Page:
Achromatic focus precision on ALPA technical cameras
The standard distance markings on a Rodenstock or Schneider helicoil aren’t useful enough to set focus by unless your subject happens to be at infinity or at an even 5 meters away
The ALPA HPF ring allows the use of a laser rangefinder to determine distance to subject and then accurate focus to that point, not having to engage Live View on the digital back to achieve perfect focus. This is especially useful for achromatic photography as the density of the IR filters and the resulting visible light loss can make Live View focusing more difficult.
Every digital back is minutely different from another as for the exact location of the sensor plane and in order for the precision markings on ALPA HPF focus rings to be accurate, every back adapter plate for ALPA cameras needs to be tuned specifically for that digital back and adapter combination.
The process of tuning is pretty simple, although the test parameters must be set to millimeter distance standards from the front of the camera to the center of the target in order to know the correct shims to install or remove from the adapter plate, down to 1/100th of a millimeter.
Any ALPA camera body can be used for the calibration, but a specific lens and target are employed.
Camera is level, aligned and at the prescribed distance:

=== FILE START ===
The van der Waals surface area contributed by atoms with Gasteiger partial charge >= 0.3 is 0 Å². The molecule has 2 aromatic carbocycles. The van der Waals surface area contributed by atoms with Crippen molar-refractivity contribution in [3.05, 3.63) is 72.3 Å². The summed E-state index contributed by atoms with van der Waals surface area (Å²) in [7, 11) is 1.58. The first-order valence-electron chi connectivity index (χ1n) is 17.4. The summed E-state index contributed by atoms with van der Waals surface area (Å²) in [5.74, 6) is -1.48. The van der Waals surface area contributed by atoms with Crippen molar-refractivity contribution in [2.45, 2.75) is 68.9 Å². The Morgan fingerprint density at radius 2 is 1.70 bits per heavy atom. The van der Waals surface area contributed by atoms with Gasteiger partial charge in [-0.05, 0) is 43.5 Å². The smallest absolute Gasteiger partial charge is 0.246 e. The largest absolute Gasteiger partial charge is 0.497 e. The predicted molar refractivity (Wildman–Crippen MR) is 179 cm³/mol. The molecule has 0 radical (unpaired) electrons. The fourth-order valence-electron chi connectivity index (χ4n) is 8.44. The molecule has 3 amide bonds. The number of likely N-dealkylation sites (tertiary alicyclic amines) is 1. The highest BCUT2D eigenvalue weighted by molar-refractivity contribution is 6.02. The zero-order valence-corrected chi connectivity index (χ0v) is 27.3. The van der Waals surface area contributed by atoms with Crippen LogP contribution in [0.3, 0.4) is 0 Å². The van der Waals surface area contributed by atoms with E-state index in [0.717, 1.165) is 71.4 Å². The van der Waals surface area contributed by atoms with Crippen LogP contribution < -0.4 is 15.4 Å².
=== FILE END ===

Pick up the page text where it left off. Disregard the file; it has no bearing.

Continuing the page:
Before & After. Left image shows I needed to remove .08mm from the shims installed, which meant removing the .2mm shim adding back in a .1mm along with a .02.
Achromatic digital backs add an extra component of need in that I had to add a 486 filter to my calibration rig, as you would normally need to when shooting non-IR daylight exposures. The UV/IR cut filter cuts photons from reaching the sensor that aren’t purely in the visible light spectrum that would otherwise activate the sensor with UV light on the bottom range of spectrum and IR light from the top of the spectrum, fogging the contrast.
This specific focus tuning will be relevant for visible light exposures only, as the focus plane will shift for infrared images shot with 695 filters and up. If desired, the digital back adapter could instead be tuned for infrared focus. If you have two adapters, one could be tuned for each so that no Live View focusing would be necessary when shooting daylight or infrared when using a laser rangefinder… nifty.